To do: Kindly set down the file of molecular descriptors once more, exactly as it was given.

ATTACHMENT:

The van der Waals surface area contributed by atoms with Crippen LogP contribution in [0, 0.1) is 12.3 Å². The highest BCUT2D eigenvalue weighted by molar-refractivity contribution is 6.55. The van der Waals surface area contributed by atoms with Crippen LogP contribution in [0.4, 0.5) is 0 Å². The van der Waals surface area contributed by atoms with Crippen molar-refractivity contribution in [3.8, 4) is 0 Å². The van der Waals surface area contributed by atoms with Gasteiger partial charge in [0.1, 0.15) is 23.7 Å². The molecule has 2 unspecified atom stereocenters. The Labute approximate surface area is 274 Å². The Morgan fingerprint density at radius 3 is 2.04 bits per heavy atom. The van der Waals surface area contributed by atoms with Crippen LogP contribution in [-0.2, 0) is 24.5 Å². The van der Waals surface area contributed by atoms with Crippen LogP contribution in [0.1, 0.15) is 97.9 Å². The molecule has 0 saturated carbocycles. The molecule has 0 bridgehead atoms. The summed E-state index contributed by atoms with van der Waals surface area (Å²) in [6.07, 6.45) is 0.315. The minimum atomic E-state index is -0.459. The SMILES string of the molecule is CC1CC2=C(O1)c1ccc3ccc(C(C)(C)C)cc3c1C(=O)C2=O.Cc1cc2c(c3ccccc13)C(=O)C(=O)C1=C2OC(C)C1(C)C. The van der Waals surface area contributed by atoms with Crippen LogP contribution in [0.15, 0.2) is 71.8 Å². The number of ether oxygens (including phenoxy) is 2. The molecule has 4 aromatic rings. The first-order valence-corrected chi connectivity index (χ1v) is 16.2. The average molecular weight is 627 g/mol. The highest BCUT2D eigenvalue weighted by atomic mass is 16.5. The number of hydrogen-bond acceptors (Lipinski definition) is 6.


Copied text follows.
The van der Waals surface area contributed by atoms with Crippen LogP contribution in [0, 0.1) is 12.3 Å². The highest BCUT2D eigenvalue weighted by molar-refractivity contribution is 6.55. The van der Waals surface area contributed by atoms with Crippen LogP contribution in [0.4, 0.5) is 0 Å². The van der Waals surface area contributed by atoms with Crippen molar-refractivity contribution in [3.8, 4) is 0 Å². The van der Waals surface area contributed by atoms with Gasteiger partial charge in [0.1, 0.15) is 23.7 Å². The molecule has 2 unspecified atom stereocenters. The Labute approximate surface area is 274 Å². The Morgan fingerprint density at radius 3 is 2.04 bits per heavy atom. The van der Waals surface area contributed by atoms with Crippen LogP contribution in [-0.2, 0) is 24.5 Å². The van der Waals surface area contributed by atoms with Crippen LogP contribution in [0.1, 0.15) is 97.9 Å². The molecule has 0 saturated carbocycles. The molecule has 0 bridgehead atoms. The summed E-state index contributed by atoms with van der Waals surface area (Å²) in [6.07, 6.45) is 0.315. The minimum atomic E-state index is -0.459. The SMILES string of the molecule is CC1CC2=C(O1)c1ccc3ccc(C(C)(C)C)cc3c1C(=O)C2=O.Cc1cc2c(c3ccccc13)C(=O)C(=O)C1=C2OC(C)C1(C)C. The van der Waals surface area contributed by atoms with Crippen LogP contribution in [0.15, 0.2) is 71.8 Å². The number of ether oxygens (including phenoxy) is 2. The molecule has 4 aromatic rings. The first-order valence-corrected chi connectivity index (χ1v) is 16.2. The average molecular weight is 627 g/mol. The highest BCUT2D eigenvalue weighted by atomic mass is 16.5. The number of hydrogen-bond acceptors (Lipinski definition) is 6.